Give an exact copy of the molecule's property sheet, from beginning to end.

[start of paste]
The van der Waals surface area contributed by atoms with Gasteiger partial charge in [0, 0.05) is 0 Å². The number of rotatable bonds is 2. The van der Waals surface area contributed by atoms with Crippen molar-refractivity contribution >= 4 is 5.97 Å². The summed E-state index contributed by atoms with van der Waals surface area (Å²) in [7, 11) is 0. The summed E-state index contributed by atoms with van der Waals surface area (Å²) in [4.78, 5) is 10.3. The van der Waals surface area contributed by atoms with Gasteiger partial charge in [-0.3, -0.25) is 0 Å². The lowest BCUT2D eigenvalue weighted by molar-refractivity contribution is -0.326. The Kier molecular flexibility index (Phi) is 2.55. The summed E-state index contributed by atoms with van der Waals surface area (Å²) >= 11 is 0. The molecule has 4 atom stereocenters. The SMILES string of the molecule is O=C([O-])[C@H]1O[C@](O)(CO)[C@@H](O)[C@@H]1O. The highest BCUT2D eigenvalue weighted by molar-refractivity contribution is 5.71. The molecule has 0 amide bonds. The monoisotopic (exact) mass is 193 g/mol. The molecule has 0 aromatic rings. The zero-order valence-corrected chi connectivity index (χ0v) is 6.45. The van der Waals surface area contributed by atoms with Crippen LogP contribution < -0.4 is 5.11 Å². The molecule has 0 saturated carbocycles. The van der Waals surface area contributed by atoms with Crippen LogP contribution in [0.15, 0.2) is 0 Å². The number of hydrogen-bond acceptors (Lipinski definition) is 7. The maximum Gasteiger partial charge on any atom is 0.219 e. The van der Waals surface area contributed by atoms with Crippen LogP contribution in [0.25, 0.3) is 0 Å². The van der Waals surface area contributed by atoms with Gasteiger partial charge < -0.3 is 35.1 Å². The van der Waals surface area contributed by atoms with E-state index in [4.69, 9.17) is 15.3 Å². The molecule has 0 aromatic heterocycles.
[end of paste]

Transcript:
The van der Waals surface area contributed by atoms with Gasteiger partial charge in [0, 0.05) is 0 Å². The number of rotatable bonds is 2. The van der Waals surface area contributed by atoms with Crippen molar-refractivity contribution >= 4 is 5.97 Å². The summed E-state index contributed by atoms with van der Waals surface area (Å²) in [7, 11) is 0. The summed E-state index contributed by atoms with van der Waals surface area (Å²) in [4.78, 5) is 10.3. The van der Waals surface area contributed by atoms with Gasteiger partial charge in [-0.3, -0.25) is 0 Å². The lowest BCUT2D eigenvalue weighted by molar-refractivity contribution is -0.326. The Kier molecular flexibility index (Phi) is 2.55. The summed E-state index contributed by atoms with van der Waals surface area (Å²) >= 11 is 0. The molecule has 4 atom stereocenters. The SMILES string of the molecule is O=C([O-])[C@H]1O[C@](O)(CO)[C@@H](O)[C@@H]1O. The highest BCUT2D eigenvalue weighted by molar-refractivity contribution is 5.71. The molecule has 0 amide bonds. The monoisotopic (exact) mass is 193 g/mol. The molecule has 0 aromatic rings. The zero-order valence-corrected chi connectivity index (χ0v) is 6.45. The van der Waals surface area contributed by atoms with Crippen LogP contribution < -0.4 is 5.11 Å². The molecule has 0 saturated carbocycles. The van der Waals surface area contributed by atoms with Crippen LogP contribution in [0.15, 0.2) is 0 Å². The number of hydrogen-bond acceptors (Lipinski definition) is 7. The maximum Gasteiger partial charge on any atom is 0.219 e. The van der Waals surface area contributed by atoms with Crippen LogP contribution in [0.25, 0.3) is 0 Å². The van der Waals surface area contributed by atoms with Gasteiger partial charge < -0.3 is 35.1 Å². The van der Waals surface area contributed by atoms with E-state index in [4.69, 9.17) is 15.3 Å². The molecule has 0 aromatic heterocycles.